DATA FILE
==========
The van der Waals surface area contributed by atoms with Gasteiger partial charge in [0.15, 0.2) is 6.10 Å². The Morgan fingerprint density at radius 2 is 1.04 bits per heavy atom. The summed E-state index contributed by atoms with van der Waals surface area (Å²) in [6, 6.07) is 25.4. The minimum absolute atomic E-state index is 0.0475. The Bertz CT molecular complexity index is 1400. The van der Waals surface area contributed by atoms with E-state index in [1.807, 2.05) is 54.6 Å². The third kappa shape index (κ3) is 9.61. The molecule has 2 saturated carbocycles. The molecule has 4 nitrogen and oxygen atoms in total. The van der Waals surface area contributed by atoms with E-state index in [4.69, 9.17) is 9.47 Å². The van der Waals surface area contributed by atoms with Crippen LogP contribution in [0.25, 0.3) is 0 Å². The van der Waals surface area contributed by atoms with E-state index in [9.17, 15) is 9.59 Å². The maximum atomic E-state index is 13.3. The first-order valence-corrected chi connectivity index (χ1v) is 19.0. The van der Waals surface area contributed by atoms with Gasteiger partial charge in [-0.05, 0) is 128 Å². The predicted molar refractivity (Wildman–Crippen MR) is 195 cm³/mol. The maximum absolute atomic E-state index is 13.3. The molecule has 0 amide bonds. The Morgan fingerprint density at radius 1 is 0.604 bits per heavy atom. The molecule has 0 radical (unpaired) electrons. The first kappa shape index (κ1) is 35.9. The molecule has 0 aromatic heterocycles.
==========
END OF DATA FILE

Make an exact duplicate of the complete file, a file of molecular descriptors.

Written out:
The van der Waals surface area contributed by atoms with Gasteiger partial charge in [0.15, 0.2) is 6.10 Å². The Morgan fingerprint density at radius 2 is 1.04 bits per heavy atom. The summed E-state index contributed by atoms with van der Waals surface area (Å²) in [6, 6.07) is 25.4. The minimum absolute atomic E-state index is 0.0475. The Bertz CT molecular complexity index is 1400. The van der Waals surface area contributed by atoms with E-state index in [1.807, 2.05) is 54.6 Å². The third kappa shape index (κ3) is 9.61. The molecule has 2 saturated carbocycles. The molecule has 4 nitrogen and oxygen atoms in total. The van der Waals surface area contributed by atoms with E-state index in [4.69, 9.17) is 9.47 Å². The van der Waals surface area contributed by atoms with Crippen LogP contribution in [0.25, 0.3) is 0 Å². The van der Waals surface area contributed by atoms with E-state index in [9.17, 15) is 9.59 Å². The maximum atomic E-state index is 13.3. The first-order valence-corrected chi connectivity index (χ1v) is 19.0. The van der Waals surface area contributed by atoms with Gasteiger partial charge in [-0.05, 0) is 128 Å². The predicted molar refractivity (Wildman–Crippen MR) is 195 cm³/mol. The maximum absolute atomic E-state index is 13.3. The molecule has 0 amide bonds. The Morgan fingerprint density at radius 1 is 0.604 bits per heavy atom. The molecule has 0 radical (unpaired) electrons. The first kappa shape index (κ1) is 35.9. The molecule has 0 aromatic heterocycles.